When the economy cratered in 2008, Tiffany and Richard Santana, who then lived in Norfolk, fell hard. Unable to pay their mortgage, they lost their home, Tiffany said. And faced with between $100,000 and $500,000 in debts to 18 consumer creditors, including student loans, credit cards, a car loan, and several stores, the couple entered Chapter 13 bankruptcy, which allows deeply indebted wage earners to reduce and stretch out payments to creditors.

For Richard Santana, it was his second time going bankrupt; he spent from 1996 to 2001 under Chapter 13 as well, according to court records. And Tiffany’s parents, Velma and Jimmie Massenburg, were also in bankruptcy in the ’90s.

Life dealt the family another blow when Richard’s son from a previous relationship was killed in 2009.

The Santanas decided to start over. They made arrangements through the court to pay their debts over time; to economize, they moved to Falls Church to live together with Tiffany’s parents. In 2010, they all rented a three-bedroom apartment in the basement of an old family friend’s house.

“We’ve learned a lot,” she said. “We live a lot more within our means now. We’re very careful about credit. You grow and you have a child and you change. We realized we don’t need a lot to be happy, to survive.”

The four adults have cut back to two cars and shuttle each other to work. Richard is a porter at a Toyota dealership in Springfield, Tiffany teaches, her mother takes care of little ones at a day care, and Tiffany’s father is a postal worker.

In March, the Santanas expect to make their final payments on their old debt. Finally, they will be clear.

“We are a family that will always survive,” Santana said. “My grandfather always said he wanted our family to all live together. He finally got his wish.”

After the reporters were ushered out of the room, the president sat down with the Santanas and Massenburgs at the dining table. Obama immediately seemed like a different guy.

“It was a lot more relaxed once the press left,” Santana said. “I tell my students about personas — your work persona could be very different from how you are at home. Well, that’s how he was. I observe things. I was even looking at his nails, like, would they be all manicured and perfect? They’re totally unmanicured. A regular guy.”

Obama asked about their jobs, their church, their son. He joked with Richard about the challenge of living with your mother-in-law, as the president does over at 1600 Pennsylvania.

Then Tiffany asked the president if they could pray with him. He immediately reached out and everyone joined hands around the table. Tiffany prayed that Obama be well protected and encouraged.

A White House staffer then noticed that the Santanas had life-size cutout posters of President and Mrs. Obama, and that led to a round of photos, and then it was time to leave. Tiffany moved the black leather chair that Obama sat on against the wall, where it has stayed — a museum piece now, at least until the next holiday family gathering, when they’ll need the extra seating.

On his way out, the president complimented the Santanas on their “beautiful home.”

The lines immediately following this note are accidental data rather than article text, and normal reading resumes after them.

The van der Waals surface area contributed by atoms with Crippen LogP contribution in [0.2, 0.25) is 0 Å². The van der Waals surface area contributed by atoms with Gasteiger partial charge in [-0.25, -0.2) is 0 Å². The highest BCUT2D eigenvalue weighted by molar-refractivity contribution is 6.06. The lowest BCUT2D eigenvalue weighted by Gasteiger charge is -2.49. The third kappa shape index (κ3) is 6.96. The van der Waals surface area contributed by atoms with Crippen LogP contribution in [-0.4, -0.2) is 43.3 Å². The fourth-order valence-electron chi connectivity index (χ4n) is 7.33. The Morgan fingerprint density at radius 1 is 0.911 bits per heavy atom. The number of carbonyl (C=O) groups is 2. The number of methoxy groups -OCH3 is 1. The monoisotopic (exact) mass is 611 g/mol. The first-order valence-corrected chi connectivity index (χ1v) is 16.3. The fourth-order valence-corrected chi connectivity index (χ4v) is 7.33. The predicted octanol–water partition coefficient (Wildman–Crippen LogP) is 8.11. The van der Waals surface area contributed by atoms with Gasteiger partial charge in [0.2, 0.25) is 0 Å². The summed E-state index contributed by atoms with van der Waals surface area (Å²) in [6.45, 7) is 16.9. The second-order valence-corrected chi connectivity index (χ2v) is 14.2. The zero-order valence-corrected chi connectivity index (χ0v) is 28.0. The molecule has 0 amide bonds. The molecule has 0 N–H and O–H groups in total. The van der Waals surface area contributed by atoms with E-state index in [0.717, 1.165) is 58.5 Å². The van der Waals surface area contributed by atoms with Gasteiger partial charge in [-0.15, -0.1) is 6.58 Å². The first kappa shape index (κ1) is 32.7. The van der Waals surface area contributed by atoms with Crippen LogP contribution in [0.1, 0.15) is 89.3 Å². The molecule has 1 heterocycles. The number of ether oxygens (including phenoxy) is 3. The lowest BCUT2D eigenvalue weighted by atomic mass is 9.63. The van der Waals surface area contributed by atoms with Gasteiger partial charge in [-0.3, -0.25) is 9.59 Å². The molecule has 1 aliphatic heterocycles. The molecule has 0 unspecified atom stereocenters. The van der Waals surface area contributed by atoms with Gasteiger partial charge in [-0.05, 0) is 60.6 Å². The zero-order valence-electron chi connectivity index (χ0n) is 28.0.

What he didn’t know was that the Santanas’ apartment was illegally built in the basement of a sprawling five-bedroom house and is the subject of a criminal investigation by Fairfax County as well as numerous code violations cited by county inspectors.

The Santanas’ landlord, Fred Gaskins, has failed to comply with repeated orders from Fairfax’s code enforcement office and from the courts, said Brian Worthy, a spokesman for the county government. Gaskins did not return calls seeking comment.

“There are complaints that go back to the late 90s,” Worthy said. “He’s essentially operating an illegal boarding house. There are clearly some very serious safety issues.”

Fairfax inspectors found the basement apartment to be illegal because two bedrooms lack windows and therefore a second means of egress in case of fire.

“It’s a very unfortunate situation, but the county’s responsible for the safety of homes and apartments,” Worthy said. “If there’s a fire there, there could be a tragedy.” The county informed the Santanas last summer that they would likely have to vacate the building. Worthy said the family would receive ample notice before an eviction.

“We may have to move,” Santana said. Her family had no idea when they moved in that the apartment failed to meet code. It was a big space in a beautiful house, a place that backs onto a creek and woods where the Santanas see foxes and deer, rabbits and hawks.

Moving would be another blow, another reset, Santana said.

And if their taxes rise a few thousand dollars next year, that would be one more hurdle in their path. But with the four of them working now, “we’re stable, we’re ok,” she said. They might have to move Noah out of his taekwando class, “maybe find a less expensive after-school activity.” But she knows they can handle it.

“We’d have to make do,” she said. “That’s been our way forever.”

Marc Fisher, a senior editor, writes about most anything. He’s been The Post’s enterprise editor, local columnist and Berlin bureau chief, and he’s covered politics, education, pop culture, and much else in three decades on the Metro, Style, National and Foreign desks.